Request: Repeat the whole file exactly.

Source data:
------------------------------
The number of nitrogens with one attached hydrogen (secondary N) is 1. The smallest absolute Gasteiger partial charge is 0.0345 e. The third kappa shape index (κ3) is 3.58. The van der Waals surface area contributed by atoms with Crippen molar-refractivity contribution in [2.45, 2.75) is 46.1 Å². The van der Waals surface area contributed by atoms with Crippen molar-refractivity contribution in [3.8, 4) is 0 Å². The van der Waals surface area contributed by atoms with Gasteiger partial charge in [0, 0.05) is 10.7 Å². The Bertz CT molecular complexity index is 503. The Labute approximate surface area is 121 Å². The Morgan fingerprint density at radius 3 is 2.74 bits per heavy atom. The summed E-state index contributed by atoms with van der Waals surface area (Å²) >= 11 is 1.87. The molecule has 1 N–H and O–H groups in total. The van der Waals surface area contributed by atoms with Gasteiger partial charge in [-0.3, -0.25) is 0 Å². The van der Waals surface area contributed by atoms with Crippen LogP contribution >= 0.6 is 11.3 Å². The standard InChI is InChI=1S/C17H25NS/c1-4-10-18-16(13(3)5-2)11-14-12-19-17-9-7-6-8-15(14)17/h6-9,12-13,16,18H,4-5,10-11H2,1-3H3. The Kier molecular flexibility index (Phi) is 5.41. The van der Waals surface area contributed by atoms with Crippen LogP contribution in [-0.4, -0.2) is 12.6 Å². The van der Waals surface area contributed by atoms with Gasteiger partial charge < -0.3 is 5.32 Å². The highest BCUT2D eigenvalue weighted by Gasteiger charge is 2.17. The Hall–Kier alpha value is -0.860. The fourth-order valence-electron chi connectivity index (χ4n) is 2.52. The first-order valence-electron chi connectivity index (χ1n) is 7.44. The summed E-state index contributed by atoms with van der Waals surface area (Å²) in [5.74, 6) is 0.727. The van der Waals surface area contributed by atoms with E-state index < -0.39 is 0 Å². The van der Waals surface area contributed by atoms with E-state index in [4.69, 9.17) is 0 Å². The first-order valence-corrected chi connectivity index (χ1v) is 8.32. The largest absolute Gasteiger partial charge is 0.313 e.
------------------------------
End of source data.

The number of nitrogens with one attached hydrogen (secondary N) is 1. The smallest absolute Gasteiger partial charge is 0.0345 e. The third kappa shape index (κ3) is 3.58. The van der Waals surface area contributed by atoms with Crippen molar-refractivity contribution in [2.45, 2.75) is 46.1 Å². The van der Waals surface area contributed by atoms with Crippen molar-refractivity contribution in [3.8, 4) is 0 Å². The van der Waals surface area contributed by atoms with Gasteiger partial charge in [0, 0.05) is 10.7 Å². The Bertz CT molecular complexity index is 503. The Labute approximate surface area is 121 Å². The Morgan fingerprint density at radius 3 is 2.74 bits per heavy atom. The summed E-state index contributed by atoms with van der Waals surface area (Å²) >= 11 is 1.87. The molecule has 1 N–H and O–H groups in total. The van der Waals surface area contributed by atoms with Gasteiger partial charge in [-0.3, -0.25) is 0 Å². The van der Waals surface area contributed by atoms with Crippen LogP contribution >= 0.6 is 11.3 Å². The standard InChI is InChI=1S/C17H25NS/c1-4-10-18-16(13(3)5-2)11-14-12-19-17-9-7-6-8-15(14)17/h6-9,12-13,16,18H,4-5,10-11H2,1-3H3. The Kier molecular flexibility index (Phi) is 5.41. The van der Waals surface area contributed by atoms with Crippen LogP contribution in [-0.4, -0.2) is 12.6 Å². The van der Waals surface area contributed by atoms with Gasteiger partial charge < -0.3 is 5.32 Å². The highest BCUT2D eigenvalue weighted by Gasteiger charge is 2.17. The Hall–Kier alpha value is -0.860. The fourth-order valence-electron chi connectivity index (χ4n) is 2.52. The first-order valence-electron chi connectivity index (χ1n) is 7.44. The summed E-state index contributed by atoms with van der Waals surface area (Å²) in [5.74, 6) is 0.727. The van der Waals surface area contributed by atoms with E-state index < -0.39 is 0 Å². The van der Waals surface area contributed by atoms with E-state index in [4.69, 9.17) is 0 Å². The first-order valence-corrected chi connectivity index (χ1v) is 8.32. The largest absolute Gasteiger partial charge is 0.313 e.